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68 performed in order to understand and to provide solutions for this thesis. Site Data. Zoning: CBD-1 The purpose of the CBD district is to implement the goals of the Tampa Central Business District Land Use Pol icy Plan, a component of the comprehensive plan for the city. It is also the purpose of the central business district regulations to guide development design to establish the desired character of development for each of the twelve policy plan. The central business district consists of the fol lowing two (2) zoning subdistricts: SCHEDULE OF PERMITTED PRINCIPAL, ACCESSORY AND SPECIAL USES X = Permitted principal use S1 = Special useZoning administrator review S2 = Special use--City council review A = Permitted accessory use Zoning Subdistrict Use CBD-1 CBD-2 Use Group A Adaptive reuse X X Congregate living facility: Large group care facility X X Correctional facility X Dwelling, multiple-family X X Home occupation S1 S1 Private pleasure craft S2 S2 Use Group B. Accessory use to a A A Permitted principal Group B. Use Church X X Clinic X X Club X X College X X Day care and nursery X X Hospital and associated uses X X Hotels and motels X X Public cultural facility X X Schools: business, X X Vocational and trade Figure 33 Schedule of permitted principal, accessory and special uses.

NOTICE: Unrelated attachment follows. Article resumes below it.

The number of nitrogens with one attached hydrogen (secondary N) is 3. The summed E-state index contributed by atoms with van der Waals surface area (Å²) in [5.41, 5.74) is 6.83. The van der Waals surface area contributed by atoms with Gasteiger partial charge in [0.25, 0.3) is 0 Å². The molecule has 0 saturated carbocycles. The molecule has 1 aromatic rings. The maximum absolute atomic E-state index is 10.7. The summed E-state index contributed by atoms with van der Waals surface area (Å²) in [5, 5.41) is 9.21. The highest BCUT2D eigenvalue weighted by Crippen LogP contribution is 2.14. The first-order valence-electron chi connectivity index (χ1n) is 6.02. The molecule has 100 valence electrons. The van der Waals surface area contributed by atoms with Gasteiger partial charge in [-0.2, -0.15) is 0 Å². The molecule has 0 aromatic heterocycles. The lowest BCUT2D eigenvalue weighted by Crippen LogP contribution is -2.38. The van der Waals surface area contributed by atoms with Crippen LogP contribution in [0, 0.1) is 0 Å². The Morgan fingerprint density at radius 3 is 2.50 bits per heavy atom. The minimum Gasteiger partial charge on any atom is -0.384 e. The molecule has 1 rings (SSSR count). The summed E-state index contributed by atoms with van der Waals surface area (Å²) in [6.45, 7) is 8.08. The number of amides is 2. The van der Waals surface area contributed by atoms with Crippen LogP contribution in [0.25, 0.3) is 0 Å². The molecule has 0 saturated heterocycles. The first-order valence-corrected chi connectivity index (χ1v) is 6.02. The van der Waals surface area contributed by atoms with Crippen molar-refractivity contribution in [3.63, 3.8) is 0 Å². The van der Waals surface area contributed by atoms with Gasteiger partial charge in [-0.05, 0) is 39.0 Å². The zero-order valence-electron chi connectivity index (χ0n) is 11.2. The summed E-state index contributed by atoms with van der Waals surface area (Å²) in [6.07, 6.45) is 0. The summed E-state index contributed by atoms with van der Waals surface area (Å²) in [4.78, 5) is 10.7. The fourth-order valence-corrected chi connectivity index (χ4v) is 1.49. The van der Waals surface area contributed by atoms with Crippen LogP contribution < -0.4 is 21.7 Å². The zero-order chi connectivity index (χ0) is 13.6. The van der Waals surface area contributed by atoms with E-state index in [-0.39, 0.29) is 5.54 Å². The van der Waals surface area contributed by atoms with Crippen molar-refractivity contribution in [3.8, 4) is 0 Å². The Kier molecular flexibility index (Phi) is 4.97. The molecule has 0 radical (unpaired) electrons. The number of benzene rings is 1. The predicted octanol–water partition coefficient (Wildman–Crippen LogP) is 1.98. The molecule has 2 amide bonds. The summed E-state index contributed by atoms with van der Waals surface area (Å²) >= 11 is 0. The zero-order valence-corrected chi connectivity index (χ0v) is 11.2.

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69 CBD-1 This zoning subdistrict is appropriate for CBD projects in areas with lowto midrise structures. 1 Property located within the waterfront over lay district shall have a building/structure setback of twenty-three feet from the waters edge, as mea sured from the waterside face of the bulkhead. cant natural, historic or architectural resources in proxim ity to the project. Examples of ways to achieve compat ibility include design features such as height-to-setback ratios or stepped or graduated building faces. 3 All buildings with a height in excess of one SCHEDULE OF PERMITTED PRINCIPAL, ACCESSORY AND SPECIAL USES Use Group C Accessory use to a A A permitted principal Group C use Bank X X Bank, drive-in S1 S1 Bar and lounge X X Catering shop X X Dry cleaning plant, small X X Heliport/helistop X X Interim parking 2,5 Marina X X Professional Off-street parking Principal use S1 1 S1 1 Accessory use A1 A1 Parking, interim S1 S1 Parking, temporary S1 S1 Personal service X X Pharmacy X X Place of assembly X X Place of Religious Assembly X X Printing, light X X Printing and publishing X X Public service facility X X Public use facility X X Radio/TV studio X X Figure 34 Schedule of permitted principal, accessory and special uses.